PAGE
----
4 Myths About Social Security to Clear Up With Financial Clients

Financial matters, especially those involving complex government programs, can be challenging for many people to grasp. Social Security in particular might come with a lot of predetermined notions that could vary in accuracy. The role of a financial advisor can be crucial in helping clients understand the ins and outs of these important benefits.

Social Security was established in 1935 to help with financial challenges seniors were facing.1 The program’s longevity has made “getting Social Security” a foregone conclusion for most retirees. Many retirees depend on all or part of the monthly payment — averaging $1,555 in 2021 — to cover at least some living expenses.2 

By debunking four common myths about Social Security with accurate information, you can help your clients better understand Social Security for the valuable retirement asset it is — and how to leverage it to their advantage.

Myth 1: “There’s only a certain amount of Social Security money set aside for me.”

Advice to clients: Social Security offers a set monthly amount based on a predetermined credits-based formula for eligibility and the amount you receive. Up to four credits per year can be earned.3

You cannot outlive this source of income, and it does not stop after you’ve claimed a certain amount.4 

From every tax dollar collected, 85 cents goes to a trust fund that pays monthly benefits to current retirees and their survivors and families.5 

That said, it is projected that some of the trust funds may be depleted by as early as 2033 and 2034.6 While that is not a guaranteed scenario, it’s still wise for clients and advisors alike to stay updated on current activity and congressional debates surrounding the future of Social Security. 

Myth 2: “I have to claim Social Security starting at age 62.”

Advice to clients: No one has to start receiving Social Security benefits at age 62, but they can choose to do so. Anyone with enough working hours/credits earned can start receiving benefits at that age, but those benefits are reduced by a small percent for each month before full retirement age.7

But this is a choice. Waiting to make a claim until full retirement age, which varies based on birth year, entitles beneficiaries to 100% of their monthly benefit.

In addition, claiming benefits and retiring are not the same thing. Clients can retire early and continue to work while receiving Social Security payments, or put off claiming benefits even while retired, by using an income annuity or other option as a source of monthly income.

What’s important to keep in mind is that benefits are limited by the earnings test, meaning working retirees can only earn a set amount of income annually before Social Security benefits are withheld — generally, for every $2 above a certain amount ($18,960 in 2021) earned in income, the government will withhold $1.8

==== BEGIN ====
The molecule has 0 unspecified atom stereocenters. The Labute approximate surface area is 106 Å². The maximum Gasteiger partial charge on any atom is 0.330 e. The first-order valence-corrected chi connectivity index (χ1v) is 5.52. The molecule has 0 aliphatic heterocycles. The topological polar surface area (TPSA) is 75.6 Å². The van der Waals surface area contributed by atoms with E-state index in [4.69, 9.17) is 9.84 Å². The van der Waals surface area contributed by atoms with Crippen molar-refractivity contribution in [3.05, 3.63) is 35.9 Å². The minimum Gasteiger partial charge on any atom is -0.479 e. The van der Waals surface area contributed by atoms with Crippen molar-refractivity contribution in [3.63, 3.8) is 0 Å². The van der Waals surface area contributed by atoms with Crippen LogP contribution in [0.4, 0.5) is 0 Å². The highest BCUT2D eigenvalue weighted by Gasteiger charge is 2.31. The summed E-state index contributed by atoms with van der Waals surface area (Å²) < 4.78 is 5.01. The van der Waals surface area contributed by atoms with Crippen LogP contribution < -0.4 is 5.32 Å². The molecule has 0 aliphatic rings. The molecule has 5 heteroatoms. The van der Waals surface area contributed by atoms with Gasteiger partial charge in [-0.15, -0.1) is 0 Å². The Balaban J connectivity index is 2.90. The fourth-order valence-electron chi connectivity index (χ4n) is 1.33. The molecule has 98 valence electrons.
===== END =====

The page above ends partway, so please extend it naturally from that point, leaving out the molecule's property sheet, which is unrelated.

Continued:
Furthermore, those who delay taking their benefits until age 70 can actually increase their monthly payments for each month they delay benefits until reaching age 70.9  

Myth 3: “My spouse, who was the primary worker, died. I can’t collect his/her Social Security benefit.”

Advice to clients: A survivor can’t collect their spouse’s benefits, because they belonged to their spouse; however, widows, widowers and dependents of eligible workers can claim their own benefits.10 If the deceased person worked enough to be insured under Social Security, the deceased’s family members may qualify for benefits.10

Those eligible to receive benefits include:10

  • A widow or widower who is age 60 or older, or age 50 or older if disabled.
  • A widow or widower of any age who is caring for the deceased person’s child if the child is under age 16 or is disabled.
  • An unmarried child of the deceased who is either under age 18 (or as old as 19 if a full-time student in an elementary or secondary school) or age 18 or older with a disability that started before they turned 22.
  • A stepchild, grandchild, step-grandchild, or adopted child under specific circumstances.
  • Parents who are age 62 or older who were dependent on the deceased for half of their support or more.
  • A surviving divorced spouse under certain circumstances.

Myth 4: “Cost-of-Living Adjustments (COLA) are the only way to increase my monthly benefit.”

Advice to clients: COLA is an annual adjustment to benefits based on the Consumer Price Index,11 but it’s not the only way to make the most of Social Security benefits.

Those receiving Social Security benefits should bookmark and check in with the Social Security Administration website, especially this page on seeing what benefits might be due, on a regular basis. Certain life events after you start receiving benefits, such as the death of a spouse or ex-spouse, may alter the payment amount.12

Helping Clients Navigate Their Older Years

With health care costs and the pandemic causing unexpected stress to many people in their “golden years,” relying solely on Social Security to cover monthly expenses is risky and may even be insufficient. 

By setting the record straight on Social Security, you can help your clients view these benefits as part of a larger retirement income strategy that may also include pensions, retirement savings and personal savings. 

Round out the discussion with a risk assessment of their portfolios and use the quick checklists and assessment grids in A Guide to Conducting a Risk Control Review. Click the button below for your free copy.



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